It was a privilege to have Dr. Wendy Watson as my doctoral chair at BYU. My dissertation research implemented her Systemic Belief Therapy with families with a child with diabetes. During the clinical practicum that supported the research she shared dozens of wisdom bits—some about therapy, some about humanity, others about life. The one that has stuck with me is: "When feeling stuck, invite someone new to the room.”
As I understood it at the time, this axiom had 2 applications in the therapeutic environment: if a clinician is stuck with an individual patient, either the patient should invite a loved one or the clinician should invite a professional colleague. Wendy Watson is one of many founding mothers and fathers of collaborative family healthcare. Our movement and our association (CFHA) have grown considerably from the days when we could speak truth in axioms but lacked the sustainable clinical models and research base to justify our inchoate truths to the broader healthcare system.
Reflecting on the wisdom of inviting someone new to the room, I would suggest that the science and practice of bringing a professional colleague into the room has blossomed while the family half of the equation has been somewhat overlooked. That is, most of our best integrated care systems our experts in collaboration (i.e. integrating primary care and behavioral health), but far fewer are experts in family (i.e. health interventions that harness the power of non-clinical relationships).
As is implied in CFHA’s name, I believe the annual conference of the Collaborative Family Healthcare Association is the best example of a convening that champions both collaboration and family. As a Chair of CFHA’s 2013 conference, I would like to issue you a personal invitation to present your best ideas at this year’s conference. The conference Request for Proposals is open from now until March 15th. The conference will be October 10th-12th at Colorado’s gorgeous Omni Interlocken Resort, midway between Denver and Boulder.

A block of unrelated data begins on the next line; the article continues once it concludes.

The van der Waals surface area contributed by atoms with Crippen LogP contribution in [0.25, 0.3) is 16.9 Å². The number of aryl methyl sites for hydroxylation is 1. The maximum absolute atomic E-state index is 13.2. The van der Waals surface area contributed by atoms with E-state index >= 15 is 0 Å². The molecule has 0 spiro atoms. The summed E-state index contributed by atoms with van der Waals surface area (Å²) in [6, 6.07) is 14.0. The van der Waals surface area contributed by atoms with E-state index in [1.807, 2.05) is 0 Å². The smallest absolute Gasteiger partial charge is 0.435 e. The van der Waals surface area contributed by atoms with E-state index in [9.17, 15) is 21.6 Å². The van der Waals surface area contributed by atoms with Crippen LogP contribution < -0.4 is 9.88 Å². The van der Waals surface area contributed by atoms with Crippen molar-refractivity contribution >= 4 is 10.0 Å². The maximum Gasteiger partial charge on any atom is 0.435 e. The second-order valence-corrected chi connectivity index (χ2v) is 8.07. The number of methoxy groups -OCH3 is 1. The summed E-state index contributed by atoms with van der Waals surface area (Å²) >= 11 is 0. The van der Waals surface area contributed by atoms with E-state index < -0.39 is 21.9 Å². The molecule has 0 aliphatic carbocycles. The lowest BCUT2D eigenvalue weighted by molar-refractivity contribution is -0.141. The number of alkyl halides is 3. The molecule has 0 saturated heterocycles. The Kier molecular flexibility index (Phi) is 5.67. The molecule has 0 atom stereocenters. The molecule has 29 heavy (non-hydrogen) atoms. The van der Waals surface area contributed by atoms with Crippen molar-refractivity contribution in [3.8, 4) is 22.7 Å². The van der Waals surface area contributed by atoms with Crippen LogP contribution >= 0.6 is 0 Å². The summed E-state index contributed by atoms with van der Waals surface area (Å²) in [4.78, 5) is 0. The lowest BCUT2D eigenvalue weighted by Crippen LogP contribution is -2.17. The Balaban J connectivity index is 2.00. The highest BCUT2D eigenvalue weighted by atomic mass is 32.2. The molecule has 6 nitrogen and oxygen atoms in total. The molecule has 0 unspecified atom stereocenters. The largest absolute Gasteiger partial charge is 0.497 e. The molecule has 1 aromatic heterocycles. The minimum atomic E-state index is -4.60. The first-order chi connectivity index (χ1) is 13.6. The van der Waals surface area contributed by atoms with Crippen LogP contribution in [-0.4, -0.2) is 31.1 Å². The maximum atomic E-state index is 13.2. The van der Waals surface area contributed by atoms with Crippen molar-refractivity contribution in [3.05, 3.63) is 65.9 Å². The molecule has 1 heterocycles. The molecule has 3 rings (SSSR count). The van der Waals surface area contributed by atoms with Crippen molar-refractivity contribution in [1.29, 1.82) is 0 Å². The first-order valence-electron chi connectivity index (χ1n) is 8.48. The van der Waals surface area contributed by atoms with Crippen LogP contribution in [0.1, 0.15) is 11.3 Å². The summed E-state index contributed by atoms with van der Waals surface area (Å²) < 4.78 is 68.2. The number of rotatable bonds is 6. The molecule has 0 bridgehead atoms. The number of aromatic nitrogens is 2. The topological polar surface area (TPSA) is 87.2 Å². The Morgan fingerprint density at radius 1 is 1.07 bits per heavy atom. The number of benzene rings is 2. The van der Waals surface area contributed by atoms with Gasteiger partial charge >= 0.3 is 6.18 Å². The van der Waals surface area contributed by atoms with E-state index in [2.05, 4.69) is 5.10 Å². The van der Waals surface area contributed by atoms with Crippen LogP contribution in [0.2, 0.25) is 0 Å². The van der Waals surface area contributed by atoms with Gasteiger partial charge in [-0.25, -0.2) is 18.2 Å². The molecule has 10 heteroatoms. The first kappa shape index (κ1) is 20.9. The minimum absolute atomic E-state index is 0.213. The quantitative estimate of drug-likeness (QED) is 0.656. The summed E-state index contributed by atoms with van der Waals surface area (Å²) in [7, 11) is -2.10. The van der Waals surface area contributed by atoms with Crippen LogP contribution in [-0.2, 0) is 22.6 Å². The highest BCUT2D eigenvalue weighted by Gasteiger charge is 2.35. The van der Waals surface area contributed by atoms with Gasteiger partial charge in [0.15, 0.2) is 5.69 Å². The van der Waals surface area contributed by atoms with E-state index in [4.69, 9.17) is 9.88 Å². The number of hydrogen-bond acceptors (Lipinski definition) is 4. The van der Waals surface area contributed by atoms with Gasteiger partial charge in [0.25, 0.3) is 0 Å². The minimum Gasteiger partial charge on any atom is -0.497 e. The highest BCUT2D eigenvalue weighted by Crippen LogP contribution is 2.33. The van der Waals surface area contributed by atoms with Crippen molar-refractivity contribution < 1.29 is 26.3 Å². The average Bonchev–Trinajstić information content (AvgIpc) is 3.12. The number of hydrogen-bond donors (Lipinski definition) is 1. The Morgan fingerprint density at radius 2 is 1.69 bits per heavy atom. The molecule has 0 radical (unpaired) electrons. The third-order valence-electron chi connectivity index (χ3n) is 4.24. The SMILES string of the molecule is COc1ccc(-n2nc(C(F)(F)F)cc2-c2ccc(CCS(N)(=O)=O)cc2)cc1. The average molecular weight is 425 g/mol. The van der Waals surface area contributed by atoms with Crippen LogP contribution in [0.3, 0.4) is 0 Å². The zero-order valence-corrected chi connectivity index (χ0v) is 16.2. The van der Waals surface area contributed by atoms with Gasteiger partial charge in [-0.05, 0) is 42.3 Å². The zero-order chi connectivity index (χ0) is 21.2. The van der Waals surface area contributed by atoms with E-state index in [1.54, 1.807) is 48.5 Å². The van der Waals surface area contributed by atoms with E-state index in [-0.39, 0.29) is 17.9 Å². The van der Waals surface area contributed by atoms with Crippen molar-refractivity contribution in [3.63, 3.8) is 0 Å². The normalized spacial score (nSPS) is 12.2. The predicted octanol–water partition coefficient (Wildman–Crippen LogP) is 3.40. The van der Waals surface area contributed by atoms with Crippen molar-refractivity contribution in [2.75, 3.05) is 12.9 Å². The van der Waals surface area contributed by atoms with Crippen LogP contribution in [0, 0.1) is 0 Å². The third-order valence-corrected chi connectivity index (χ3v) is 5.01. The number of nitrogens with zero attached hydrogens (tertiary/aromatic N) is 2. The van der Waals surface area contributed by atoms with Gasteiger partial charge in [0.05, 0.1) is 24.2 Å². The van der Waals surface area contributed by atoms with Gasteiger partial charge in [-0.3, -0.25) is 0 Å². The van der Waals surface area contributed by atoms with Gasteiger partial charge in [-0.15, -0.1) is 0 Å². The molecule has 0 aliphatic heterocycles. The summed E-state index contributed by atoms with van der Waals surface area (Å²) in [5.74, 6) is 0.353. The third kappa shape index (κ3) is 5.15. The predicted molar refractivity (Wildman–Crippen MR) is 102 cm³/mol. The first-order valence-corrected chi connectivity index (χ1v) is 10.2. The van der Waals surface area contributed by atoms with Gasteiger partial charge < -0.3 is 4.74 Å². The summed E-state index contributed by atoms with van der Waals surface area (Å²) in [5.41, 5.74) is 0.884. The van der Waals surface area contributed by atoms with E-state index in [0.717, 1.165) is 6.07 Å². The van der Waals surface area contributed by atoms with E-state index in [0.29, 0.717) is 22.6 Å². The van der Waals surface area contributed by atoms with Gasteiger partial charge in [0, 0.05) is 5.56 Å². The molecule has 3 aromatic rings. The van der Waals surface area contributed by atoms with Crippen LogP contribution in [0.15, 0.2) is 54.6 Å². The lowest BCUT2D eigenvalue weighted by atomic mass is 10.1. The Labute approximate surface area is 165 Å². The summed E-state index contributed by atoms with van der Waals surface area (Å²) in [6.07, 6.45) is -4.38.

This year’s conference theme, "Disrupting Status Quo”, evokes Wendy’s approach to getting unstuck in the clinical environment. We disrupt paralysis each time we invite someone new to the exam room or to the conference workshop room:
- If you’ve never attended CFHA before, your ideas and professional contacts will be the disruptive influence.
- If you’re a regular attendee, consider inviting a new co-presenter to bring forward a revolutionary idea that will ripple through the healthcare system.
- Or, if you are feeling stuck in the growth of collaboration in your clinical setting, consider inviting a workplace colleague to the room so that he or she can catch the vision and develop into a champion in your setting.
Whether a first time attendee or a regular conference-goer who is inviting someone new, please be assured that your disruptive presence is welcome in our room. Please upload your best idea to the conference website today.
|Randall Reitz, PhD, LMFT is the Director of Behavioral Sciences at |
St. Mary's Family Medicine Residency in Grand Junction, CO. He is also a chair of the 2013 CFHA Conference in Denver. When not scheming to disrupt status quo he can usually be found uploading pictures of his children to facebook.